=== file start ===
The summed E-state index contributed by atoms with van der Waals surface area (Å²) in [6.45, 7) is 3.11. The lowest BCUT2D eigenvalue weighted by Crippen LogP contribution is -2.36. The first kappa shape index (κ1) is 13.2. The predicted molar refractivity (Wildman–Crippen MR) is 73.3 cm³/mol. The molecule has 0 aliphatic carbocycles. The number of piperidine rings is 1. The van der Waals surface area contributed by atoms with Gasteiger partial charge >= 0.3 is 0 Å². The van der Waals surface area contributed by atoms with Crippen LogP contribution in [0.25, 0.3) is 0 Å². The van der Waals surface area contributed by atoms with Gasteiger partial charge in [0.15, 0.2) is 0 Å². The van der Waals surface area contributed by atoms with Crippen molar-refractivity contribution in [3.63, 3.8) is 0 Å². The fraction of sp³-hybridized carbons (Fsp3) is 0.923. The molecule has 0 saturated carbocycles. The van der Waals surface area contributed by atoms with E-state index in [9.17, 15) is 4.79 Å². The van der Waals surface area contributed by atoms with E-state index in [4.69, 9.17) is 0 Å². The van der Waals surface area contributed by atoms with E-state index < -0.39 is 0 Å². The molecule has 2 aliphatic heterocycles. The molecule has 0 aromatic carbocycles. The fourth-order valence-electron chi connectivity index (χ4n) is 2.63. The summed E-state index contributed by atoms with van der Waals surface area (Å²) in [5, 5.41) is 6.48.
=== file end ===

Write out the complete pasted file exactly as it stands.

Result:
The summed E-state index contributed by atoms with van der Waals surface area (Å²) in [6.45, 7) is 3.11. The lowest BCUT2D eigenvalue weighted by Crippen LogP contribution is -2.36. The first kappa shape index (κ1) is 13.2. The predicted molar refractivity (Wildman–Crippen MR) is 73.3 cm³/mol. The molecule has 0 aliphatic carbocycles. The number of piperidine rings is 1. The van der Waals surface area contributed by atoms with Gasteiger partial charge >= 0.3 is 0 Å². The van der Waals surface area contributed by atoms with Crippen LogP contribution in [0.25, 0.3) is 0 Å². The van der Waals surface area contributed by atoms with Gasteiger partial charge in [0.15, 0.2) is 0 Å². The van der Waals surface area contributed by atoms with Crippen molar-refractivity contribution in [3.63, 3.8) is 0 Å². The fraction of sp³-hybridized carbons (Fsp3) is 0.923. The molecule has 0 saturated carbocycles. The van der Waals surface area contributed by atoms with E-state index in [9.17, 15) is 4.79 Å². The van der Waals surface area contributed by atoms with E-state index in [4.69, 9.17) is 0 Å². The van der Waals surface area contributed by atoms with E-state index < -0.39 is 0 Å². The molecule has 2 aliphatic heterocycles. The molecule has 0 aromatic carbocycles. The fourth-order valence-electron chi connectivity index (χ4n) is 2.63. The summed E-state index contributed by atoms with van der Waals surface area (Å²) in [5, 5.41) is 6.48.